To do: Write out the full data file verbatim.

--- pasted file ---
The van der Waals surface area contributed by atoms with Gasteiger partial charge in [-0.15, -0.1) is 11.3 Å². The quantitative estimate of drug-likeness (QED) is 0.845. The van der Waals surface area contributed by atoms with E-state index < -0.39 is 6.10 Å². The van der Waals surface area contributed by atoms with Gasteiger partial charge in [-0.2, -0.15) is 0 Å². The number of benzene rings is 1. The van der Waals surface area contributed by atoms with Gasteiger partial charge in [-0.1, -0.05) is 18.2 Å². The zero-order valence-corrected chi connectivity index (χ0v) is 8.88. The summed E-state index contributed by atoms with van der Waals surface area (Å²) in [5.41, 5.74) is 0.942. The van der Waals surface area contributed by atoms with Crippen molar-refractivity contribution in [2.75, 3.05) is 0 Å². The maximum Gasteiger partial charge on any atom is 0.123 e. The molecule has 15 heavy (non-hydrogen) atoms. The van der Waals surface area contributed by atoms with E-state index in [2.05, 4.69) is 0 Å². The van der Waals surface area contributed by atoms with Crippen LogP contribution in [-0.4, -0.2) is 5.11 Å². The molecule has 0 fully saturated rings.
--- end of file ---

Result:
The van der Waals surface area contributed by atoms with Gasteiger partial charge in [-0.15, -0.1) is 11.3 Å². The quantitative estimate of drug-likeness (QED) is 0.845. The van der Waals surface area contributed by atoms with E-state index < -0.39 is 6.10 Å². The van der Waals surface area contributed by atoms with Gasteiger partial charge in [-0.2, -0.15) is 0 Å². The number of benzene rings is 1. The van der Waals surface area contributed by atoms with Gasteiger partial charge in [-0.1, -0.05) is 18.2 Å². The zero-order valence-corrected chi connectivity index (χ0v) is 8.88. The summed E-state index contributed by atoms with van der Waals surface area (Å²) in [5.41, 5.74) is 0.942. The van der Waals surface area contributed by atoms with Crippen molar-refractivity contribution in [2.75, 3.05) is 0 Å². The maximum Gasteiger partial charge on any atom is 0.123 e. The molecule has 15 heavy (non-hydrogen) atoms. The van der Waals surface area contributed by atoms with E-state index in [2.05, 4.69) is 0 Å². The van der Waals surface area contributed by atoms with Crippen LogP contribution in [-0.4, -0.2) is 5.11 Å². The molecule has 0 fully saturated rings.